Within an hour it had died & the excitement was spotting & avoiding long strings of fishing lines being laid by small boats working with a larger fishing vessel.  Then there were some loud explosions from a military practise area.  It didn’t seem to be a prohibited area & the fishing boats were unperturbed.  We continued motoring until midday when there was enough of a S.Easterly to sail on. Within 10mins it had risen another force & the first reef went in, soon followed by the second as the wind continued to rise.  With a big swell left from the weeks of westerlies this made for a very character building beat around Cape Trafalgar, but we were passing other yachts motoring, & I imagine some turned back.  We arrived at Barbate marina, dodging the tuny nets at the harbour entrance, at about teatime after 49nm.  After the formalities (always time consuming in Spain & Portugal) & sorting out the boat & soggy gear we just relaxed for the evening.

Thur 19th June

Early start from Barbate, to beat the wind, motoring with no wind.  Then it arrived, on the nose force 5, with a very nasty sea so we motorsailed .  Just before Tarifa we watched a plane scooping water from the sea to bomb a fire high on the hills – I imagine because it was threatening a line of wind turbines.  After Tarifa island we entered the Straits of Gibraltar, although the Rock itself was shrouded in haze.  We threaded our way across the Bay between anchored ships, & tied up in Marina Bay, Gibraltar just before 2 in the afternoon. 35nm.

A ‘reminder’ stroll around the town & along Main Street.

Fri 20th & Sat 21st June

In Gibraltar.  Usual provisioning run, but in an ‘English’ supermarket (Morrisons) – odd to be able to get all the old favorites.

Then a cable car trip to the Upper Rock to visit the cousins (apes), who seem totally unfazed by all the cameras clicking away at them.

Strolled down to the middle station to pick up the cable car down, & then had a walk round the Botanic Gardens near the base station.  In one shady pool the ‘stepping stones’ turned out to be terrapins. No wonder the stepping stones were odd sizes.

Saturday more round tuits, & more strolling.  Main Street was busy with buskers, firemen doing a charity ‘hose’ run & a band of Redcoats playing.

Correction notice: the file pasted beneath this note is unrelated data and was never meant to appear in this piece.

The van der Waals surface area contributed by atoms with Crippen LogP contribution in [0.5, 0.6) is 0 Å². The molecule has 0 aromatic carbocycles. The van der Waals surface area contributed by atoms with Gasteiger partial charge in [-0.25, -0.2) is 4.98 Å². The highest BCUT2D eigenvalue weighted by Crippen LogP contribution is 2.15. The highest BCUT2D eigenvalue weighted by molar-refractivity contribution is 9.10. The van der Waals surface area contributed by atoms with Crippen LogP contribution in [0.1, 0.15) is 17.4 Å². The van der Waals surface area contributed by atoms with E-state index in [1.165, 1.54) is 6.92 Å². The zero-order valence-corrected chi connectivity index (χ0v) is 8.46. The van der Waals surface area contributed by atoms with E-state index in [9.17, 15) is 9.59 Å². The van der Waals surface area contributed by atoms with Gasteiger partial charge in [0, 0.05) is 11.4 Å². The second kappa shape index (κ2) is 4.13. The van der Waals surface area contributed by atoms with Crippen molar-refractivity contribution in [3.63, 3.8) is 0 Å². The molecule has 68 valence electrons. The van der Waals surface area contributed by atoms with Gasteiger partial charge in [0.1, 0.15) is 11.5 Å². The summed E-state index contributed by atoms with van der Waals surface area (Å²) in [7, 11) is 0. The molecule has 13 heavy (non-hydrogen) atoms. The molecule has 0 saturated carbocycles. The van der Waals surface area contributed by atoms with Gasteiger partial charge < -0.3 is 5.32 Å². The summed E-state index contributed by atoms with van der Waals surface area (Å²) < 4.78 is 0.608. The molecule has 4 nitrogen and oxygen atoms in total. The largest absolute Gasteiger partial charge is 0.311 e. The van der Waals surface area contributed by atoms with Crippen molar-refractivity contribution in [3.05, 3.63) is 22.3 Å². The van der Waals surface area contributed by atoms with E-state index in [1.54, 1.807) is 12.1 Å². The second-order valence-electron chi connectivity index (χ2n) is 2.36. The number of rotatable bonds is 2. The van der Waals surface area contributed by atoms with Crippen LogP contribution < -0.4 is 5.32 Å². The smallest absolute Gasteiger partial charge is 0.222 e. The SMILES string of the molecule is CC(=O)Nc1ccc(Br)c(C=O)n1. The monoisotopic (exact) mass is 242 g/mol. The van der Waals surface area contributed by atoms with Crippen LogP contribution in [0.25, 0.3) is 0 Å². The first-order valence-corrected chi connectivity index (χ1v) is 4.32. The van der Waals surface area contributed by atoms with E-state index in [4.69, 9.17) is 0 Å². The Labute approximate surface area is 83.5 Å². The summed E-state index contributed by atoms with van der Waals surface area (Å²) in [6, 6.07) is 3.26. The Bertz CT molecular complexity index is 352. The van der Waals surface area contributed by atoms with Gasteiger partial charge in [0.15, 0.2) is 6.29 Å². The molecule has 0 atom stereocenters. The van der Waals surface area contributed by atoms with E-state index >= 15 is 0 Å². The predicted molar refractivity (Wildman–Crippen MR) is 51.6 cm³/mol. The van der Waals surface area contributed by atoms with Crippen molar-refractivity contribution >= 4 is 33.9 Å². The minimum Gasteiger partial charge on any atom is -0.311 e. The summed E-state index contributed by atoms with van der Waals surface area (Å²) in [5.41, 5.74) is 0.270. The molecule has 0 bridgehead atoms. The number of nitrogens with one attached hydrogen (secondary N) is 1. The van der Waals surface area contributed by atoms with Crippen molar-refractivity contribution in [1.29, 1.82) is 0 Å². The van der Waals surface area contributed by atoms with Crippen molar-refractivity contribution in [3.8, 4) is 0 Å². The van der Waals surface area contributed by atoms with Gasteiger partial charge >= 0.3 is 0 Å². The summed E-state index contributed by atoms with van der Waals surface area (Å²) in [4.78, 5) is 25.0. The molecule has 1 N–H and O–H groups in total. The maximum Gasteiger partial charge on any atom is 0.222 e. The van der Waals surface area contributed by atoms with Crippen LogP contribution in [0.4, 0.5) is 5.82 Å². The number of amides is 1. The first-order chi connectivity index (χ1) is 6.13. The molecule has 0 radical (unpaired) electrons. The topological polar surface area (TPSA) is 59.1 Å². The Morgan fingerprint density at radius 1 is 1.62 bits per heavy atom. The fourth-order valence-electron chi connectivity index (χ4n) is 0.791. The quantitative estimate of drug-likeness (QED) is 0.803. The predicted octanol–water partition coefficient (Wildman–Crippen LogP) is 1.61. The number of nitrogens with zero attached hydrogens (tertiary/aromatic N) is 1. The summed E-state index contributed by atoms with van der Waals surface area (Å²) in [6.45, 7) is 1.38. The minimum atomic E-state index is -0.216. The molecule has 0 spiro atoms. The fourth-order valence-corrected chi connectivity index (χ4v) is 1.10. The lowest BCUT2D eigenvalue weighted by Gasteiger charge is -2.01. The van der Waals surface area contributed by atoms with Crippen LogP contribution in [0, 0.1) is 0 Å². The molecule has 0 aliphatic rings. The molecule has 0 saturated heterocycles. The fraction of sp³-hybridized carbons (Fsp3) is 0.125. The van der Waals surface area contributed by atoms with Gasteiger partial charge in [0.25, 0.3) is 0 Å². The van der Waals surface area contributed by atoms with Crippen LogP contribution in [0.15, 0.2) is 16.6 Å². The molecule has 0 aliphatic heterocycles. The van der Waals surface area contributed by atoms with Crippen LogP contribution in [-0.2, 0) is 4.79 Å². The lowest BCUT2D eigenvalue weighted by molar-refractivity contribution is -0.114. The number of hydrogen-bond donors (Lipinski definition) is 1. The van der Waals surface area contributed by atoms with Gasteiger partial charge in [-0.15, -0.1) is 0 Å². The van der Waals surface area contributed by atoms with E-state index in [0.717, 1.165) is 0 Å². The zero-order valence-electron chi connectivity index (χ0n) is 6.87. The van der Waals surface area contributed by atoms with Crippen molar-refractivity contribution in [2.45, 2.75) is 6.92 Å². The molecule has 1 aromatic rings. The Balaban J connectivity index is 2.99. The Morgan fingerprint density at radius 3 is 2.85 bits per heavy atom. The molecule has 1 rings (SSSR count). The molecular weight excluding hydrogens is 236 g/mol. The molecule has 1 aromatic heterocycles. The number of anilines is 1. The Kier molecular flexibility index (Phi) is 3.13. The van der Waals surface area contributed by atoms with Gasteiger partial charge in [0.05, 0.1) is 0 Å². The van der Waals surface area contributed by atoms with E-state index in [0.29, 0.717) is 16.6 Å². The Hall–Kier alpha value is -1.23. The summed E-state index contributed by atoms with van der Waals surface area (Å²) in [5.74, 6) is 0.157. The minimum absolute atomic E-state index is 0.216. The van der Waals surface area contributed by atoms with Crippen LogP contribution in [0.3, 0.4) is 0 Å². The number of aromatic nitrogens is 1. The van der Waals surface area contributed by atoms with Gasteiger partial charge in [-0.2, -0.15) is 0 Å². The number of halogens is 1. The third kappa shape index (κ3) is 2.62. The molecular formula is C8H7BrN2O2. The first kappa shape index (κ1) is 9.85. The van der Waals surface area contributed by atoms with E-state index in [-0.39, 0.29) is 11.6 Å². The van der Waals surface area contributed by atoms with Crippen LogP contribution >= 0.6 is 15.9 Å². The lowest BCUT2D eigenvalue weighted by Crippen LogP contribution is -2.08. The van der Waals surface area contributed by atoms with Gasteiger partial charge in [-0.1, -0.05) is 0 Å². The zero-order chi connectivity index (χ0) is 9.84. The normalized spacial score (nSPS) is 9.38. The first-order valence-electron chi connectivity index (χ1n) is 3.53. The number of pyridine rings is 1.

Sun 22nd June

Departed Gib via the fuel berth, on a full sail beat.  On the East side of the Rock we had several forays from dolphins, & another early afternoon visit as we carried on up the coast.  Tea time the wind went light, the engine on & we got into Fuengirola mid evening after 61nm.  Spain beating Italy in the footie & another exuberant Town!

Mon 23rd June

Made our number with the Port, then a motoring start in very little wind & a hazy day.  About lunch time it filled in enough for us to hoist the kite for virtually the rest of the day.

Tea time a first for us – a swordfish jumped out of the water abeam of us, & then obligingly jumped several more times so we had a really good view – a real silver sword about a metre long, coming clear of the water in a gleaming arc.

Mid evening & 58nm we anchored off the little town of Calahonda, with 60m of chain out. Another long day.

It looked a very nice town, & we later discovered (as it went dark) that it was a local fiesta day when the villages light bonfires along the shore. I counted at least 14 & these were large piles of wood so they flamed high for a long time, & the locals stayed up too.

Tues 24th June

Early departure, although the people of Calahonda were already tidying their beach, as despite there again being virtually no wind a nasty swell had developed which made the anchorage uncomfortable.  It was hazy again, a great pity as this stretch of coast would be pretty spectacular with its dramatic headlands & the Andalucian mountains behind.  The wind played with us, & we had short spells when we could sail, then it would die & we motorsailed again.  We saw a few fishing boats & some dolphins passed us ‘on a mission’ – the nearest fishing boat!  A small ferry popped up out of the haze, & further out some large rig or cable vessel was being escorted by several guard vessels.  Early evening we got to the anchorage at Cabo Gato, even in time for a swim.  66nm.